The Pitot tube is named after Henri Pitot who used a bent glass tube to measure velocities in a river in France in the 1700s. Pitot tubes can be very simple devices with no moving parts used to measure flow velocities.
Pitot tubes are a common type of insertion flowmeter. The below animation shows the basics for a Pitot tube, where pressure is generated in a tube facing the flow, by the velocity of the fluid.
This ‘velocity’ pressure is compared against the reference pressure (or static pressure) in the pipe, and the velocity can be determined by applying a simple equation.
Note: In Animation from right to left: The tube inserted in the center of the pipe is used to measure Total Pressure and the next second tube is used to measure the static pressure.
When the flow rate through the pipe changes, the pressures at the total pressure tube and static pressure tube vary with respect to the flow velocities. The difference between the total pressure and static pressure is used to measure the proportional flow rate passing through the pipe.
A DP-type transmitter is used to measure the difference between total pressure and static pressure and it is converted into a proportional flow rate.
In practice, two tubes inserted into a pipe would be cumbersome, and a simple Pitot tube will consist of one unit as shown in the Below Figure. Here, the hole measuring the velocity pressure and the holes measuring the reference or static pressure are incorporated into the same device.
Because the simple Pitot tube (Above Figure ) only samples a single point, and, because the flow profile of the fluid (and hence velocity profile) varies across the pipe, accurate placement of the nozzle is critical. To avoid this type of problem we are using averaging pitot tubes.
Note that a square root relationship exists between velocity and pressure drop (see Below Equation). This limits the accuracy to a small turndown range.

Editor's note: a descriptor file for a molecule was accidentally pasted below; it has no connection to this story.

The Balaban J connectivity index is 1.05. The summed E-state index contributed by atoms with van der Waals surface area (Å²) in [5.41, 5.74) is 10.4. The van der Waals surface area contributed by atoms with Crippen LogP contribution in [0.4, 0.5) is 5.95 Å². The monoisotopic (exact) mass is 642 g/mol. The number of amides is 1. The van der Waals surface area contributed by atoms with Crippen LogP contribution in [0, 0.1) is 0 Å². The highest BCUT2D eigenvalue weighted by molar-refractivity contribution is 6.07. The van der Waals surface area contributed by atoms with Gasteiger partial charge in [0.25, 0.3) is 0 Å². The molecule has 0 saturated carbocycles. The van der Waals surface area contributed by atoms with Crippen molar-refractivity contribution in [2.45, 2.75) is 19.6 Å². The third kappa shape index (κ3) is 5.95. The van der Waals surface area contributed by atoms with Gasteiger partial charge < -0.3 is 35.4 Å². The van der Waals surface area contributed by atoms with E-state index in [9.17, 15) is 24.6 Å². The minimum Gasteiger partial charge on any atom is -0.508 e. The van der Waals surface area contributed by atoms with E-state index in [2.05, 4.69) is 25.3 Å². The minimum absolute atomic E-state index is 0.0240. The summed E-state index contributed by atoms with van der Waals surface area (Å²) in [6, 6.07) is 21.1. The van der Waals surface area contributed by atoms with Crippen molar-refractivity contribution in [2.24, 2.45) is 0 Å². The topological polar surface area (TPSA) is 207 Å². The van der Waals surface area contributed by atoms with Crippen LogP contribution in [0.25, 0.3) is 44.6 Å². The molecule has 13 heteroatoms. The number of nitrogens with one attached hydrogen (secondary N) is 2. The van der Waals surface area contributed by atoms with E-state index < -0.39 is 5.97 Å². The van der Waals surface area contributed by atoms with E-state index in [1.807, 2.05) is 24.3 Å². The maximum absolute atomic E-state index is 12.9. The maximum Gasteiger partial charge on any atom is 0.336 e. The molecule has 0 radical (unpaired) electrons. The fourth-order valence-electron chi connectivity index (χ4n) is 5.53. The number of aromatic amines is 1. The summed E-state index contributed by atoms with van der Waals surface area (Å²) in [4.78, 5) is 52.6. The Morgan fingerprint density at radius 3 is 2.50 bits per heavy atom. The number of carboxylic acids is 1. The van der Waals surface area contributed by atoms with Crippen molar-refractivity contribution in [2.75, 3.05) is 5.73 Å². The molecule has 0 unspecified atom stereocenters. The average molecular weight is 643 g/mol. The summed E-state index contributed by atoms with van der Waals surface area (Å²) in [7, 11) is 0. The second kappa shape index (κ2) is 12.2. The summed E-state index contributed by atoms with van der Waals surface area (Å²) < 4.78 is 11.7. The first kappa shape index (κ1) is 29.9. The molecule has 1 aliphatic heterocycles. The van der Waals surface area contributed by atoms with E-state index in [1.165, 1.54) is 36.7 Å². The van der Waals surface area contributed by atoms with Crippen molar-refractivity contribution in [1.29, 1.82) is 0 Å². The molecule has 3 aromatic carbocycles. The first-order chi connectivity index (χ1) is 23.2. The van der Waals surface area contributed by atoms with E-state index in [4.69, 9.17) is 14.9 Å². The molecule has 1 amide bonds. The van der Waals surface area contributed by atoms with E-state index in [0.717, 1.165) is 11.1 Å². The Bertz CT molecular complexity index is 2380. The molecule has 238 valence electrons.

|The fluid velocity in the pipe
|Dynamic pressure – Static pressure
There are some practical limitations to the use of a pitot-static tube:
- If the velocity is low, the difference in pressures is very small and hard to accurately measure with the transducer. Errors in the instrument could be greater than the measurement! So pitot-static tubes don’t work very well for very low velocities.
- If the velocity is very high (supersonic), we’ve violated the assumptions of Bernoulli’s equation and the measurement is wrong again. At the front of the tube, a shock wave appears that will change the total pressure. There are corrections for the shock wave that can be applied to allow us to use pitot-static tubes for high-speed aircraft.
- If the tubes become clogged or pinched, the resulting pressures at the transducer are not the total and static pressures of the external flow. The transducer output is then used to calculate a velocity that is not the actual velocity of the flow.
Averaging Pitot tube
The averaging Pitot tube (Below Figure) was developed with a number of upstream sensing tubes to overcome the problems associated with correctly siting the simple type of Pitot tube.
These sensing tubes sense various velocity pressures across the pipe, which are then averaged within the tube assembly to give a representative flow rate of the whole cross-section.
Advantages of the Pitot tube
- Presents little resistance to flow.
- Inexpensive to buy.
- Simple types can be used on different-diameter pipes.
Disadvantages of the Pitot tube
- Turndown is limited to approximately 4:1 by the square root relationship between pressure and velocity.
- If steam is wet, the bottom holes can become effectively blocked. To counter this, some models can be installed horizontally.
- Sensitive to changes in turbulence and needs careful installation and maintenance.
- The low pressure drop measured by the unit, increases uncertainty, especially on steam.
- Placement inside the pipework is critical.
Applications for the Pitot tube
- Occasional use to provide an indication of flow rate
- Determining the range over which a more appropriate steam flow meter may be used.
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